Others of Note

China continued its positive momentum in 2017, improving its country score by one point and its overall ranking by two spots after having jumped four spots in the 2016 CPI. The improvements suggest the Communist Party’s well publicized anti-corruption drive is continuing to improve the country’s perception, as measured by the CPI.

India, which was tied with China for 79th place last year, fell two spots in the rankings, while its country score was unchanged from the 2016 CPI.

South Korea stabilised in the rankings after sliding 14 places in the 2016 CPI, following the December 2016 impeachment of President Park Geun-hye. South Korea’s country score rose one point in the 2017 CPI, but the country still remains within just a few points of the high-risk category.

Practical Application

The CPI provides an important tool to analyse risk. Another tool to use in identifying risk is the 2017 TRACE Bribery Risk Matrix, which uses a different methodology and includes business bribery. See

Companies doing business in Asia-Pacific can have a positive effect on market practices through the adoption and enforcement of strong internal anti-bribery and corruption policies and procedures and through pre-transactional due diligence and compliance remediation — backed by stringent contractual undertakings with counterparties.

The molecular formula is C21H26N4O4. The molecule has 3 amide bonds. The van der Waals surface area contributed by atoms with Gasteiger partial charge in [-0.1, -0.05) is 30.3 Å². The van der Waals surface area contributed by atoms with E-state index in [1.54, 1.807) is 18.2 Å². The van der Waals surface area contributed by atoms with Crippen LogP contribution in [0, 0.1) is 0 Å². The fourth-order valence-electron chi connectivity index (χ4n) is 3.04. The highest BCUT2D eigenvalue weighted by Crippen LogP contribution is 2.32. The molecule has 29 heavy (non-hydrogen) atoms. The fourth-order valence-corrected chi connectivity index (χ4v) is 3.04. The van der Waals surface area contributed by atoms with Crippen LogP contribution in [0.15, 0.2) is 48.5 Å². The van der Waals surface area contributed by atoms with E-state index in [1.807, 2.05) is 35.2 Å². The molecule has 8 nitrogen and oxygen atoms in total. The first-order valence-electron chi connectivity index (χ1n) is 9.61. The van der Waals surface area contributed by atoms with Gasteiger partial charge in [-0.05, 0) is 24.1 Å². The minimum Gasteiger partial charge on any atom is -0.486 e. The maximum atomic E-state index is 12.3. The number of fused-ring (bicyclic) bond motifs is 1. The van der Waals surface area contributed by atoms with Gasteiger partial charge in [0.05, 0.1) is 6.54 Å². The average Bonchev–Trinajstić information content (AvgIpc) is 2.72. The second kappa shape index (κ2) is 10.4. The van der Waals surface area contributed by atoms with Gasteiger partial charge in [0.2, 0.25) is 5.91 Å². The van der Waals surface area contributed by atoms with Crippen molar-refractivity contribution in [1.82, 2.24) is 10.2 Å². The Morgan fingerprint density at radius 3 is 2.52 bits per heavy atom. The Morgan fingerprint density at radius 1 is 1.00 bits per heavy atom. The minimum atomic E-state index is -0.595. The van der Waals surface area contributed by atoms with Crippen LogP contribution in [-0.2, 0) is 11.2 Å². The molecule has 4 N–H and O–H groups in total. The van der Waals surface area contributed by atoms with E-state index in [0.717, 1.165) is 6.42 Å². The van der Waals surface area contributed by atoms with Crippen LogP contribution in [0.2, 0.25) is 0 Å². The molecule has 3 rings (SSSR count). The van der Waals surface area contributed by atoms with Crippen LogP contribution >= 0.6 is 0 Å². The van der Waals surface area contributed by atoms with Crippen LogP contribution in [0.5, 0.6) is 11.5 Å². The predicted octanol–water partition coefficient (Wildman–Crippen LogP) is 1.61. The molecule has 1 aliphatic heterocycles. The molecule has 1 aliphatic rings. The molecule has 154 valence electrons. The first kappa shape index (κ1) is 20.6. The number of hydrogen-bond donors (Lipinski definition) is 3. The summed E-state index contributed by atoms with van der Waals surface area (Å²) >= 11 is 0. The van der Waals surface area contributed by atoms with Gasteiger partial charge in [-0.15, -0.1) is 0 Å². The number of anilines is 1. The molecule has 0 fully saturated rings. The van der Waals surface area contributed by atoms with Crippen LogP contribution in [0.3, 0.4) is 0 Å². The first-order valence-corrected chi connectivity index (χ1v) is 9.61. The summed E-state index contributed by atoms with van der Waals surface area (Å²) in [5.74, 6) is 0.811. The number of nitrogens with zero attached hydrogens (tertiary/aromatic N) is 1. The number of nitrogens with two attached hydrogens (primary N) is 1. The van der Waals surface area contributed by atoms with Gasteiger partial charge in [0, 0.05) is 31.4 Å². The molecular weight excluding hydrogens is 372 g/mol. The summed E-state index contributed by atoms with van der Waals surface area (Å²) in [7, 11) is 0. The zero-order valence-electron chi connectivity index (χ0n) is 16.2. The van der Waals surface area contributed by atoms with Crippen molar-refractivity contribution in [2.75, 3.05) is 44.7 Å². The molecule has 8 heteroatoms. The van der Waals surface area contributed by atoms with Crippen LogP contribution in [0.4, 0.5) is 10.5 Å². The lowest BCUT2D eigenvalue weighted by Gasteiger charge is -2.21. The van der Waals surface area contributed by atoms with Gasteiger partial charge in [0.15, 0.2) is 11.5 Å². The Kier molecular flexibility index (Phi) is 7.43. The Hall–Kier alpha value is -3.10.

Wendy Wysong

Wendy L. Wysong, a litigation partner with Clifford Chance, maintains offices in Hong Kong and Washington D.C.  She offers clients advice and representation on compliance and enforcement under the Foreign Corrupt Practices Act, the Arms Export Control Act, International Traffic in Arms Regulations, Export Administration Regulations, and OFAC Economic Sanctions.  She was appointed by the State Department as the ITAR Special Compliance Official for Xe Services (formerly Blackwater) in 2010.

Ms. Wysong combines her experience as a former federal prosecutor with the United States Attorney for the District of Columbia for 16 years with her regulatory background as the former Deputy Assistant Secretary for Export Enforcement at the Bureau of Industry and Security, U.S. Department of Commerce.  She managed its enforcement program and was involved in the development and implementation of foreign policy through export controls across the administration, including the Departments of Justice, State, Treasury, and Homeland Security, as well as the intelligence community.]

Ms. Wysong received her law degree in 1984 from the University of Virginia School of Law, where she was a member of the University of Virginia Law Review.

Contact information:

Wendy L. Wysong
Clifford Chance
28th Floor Jardine House
One Connaught Place
Hong Kong
+852 2826 3460
+852 9280 3612 (cell)


2001 K Street, NW
Washington, DC 20006
+1 202 912 5030
+1 202 290 7634
[email protected]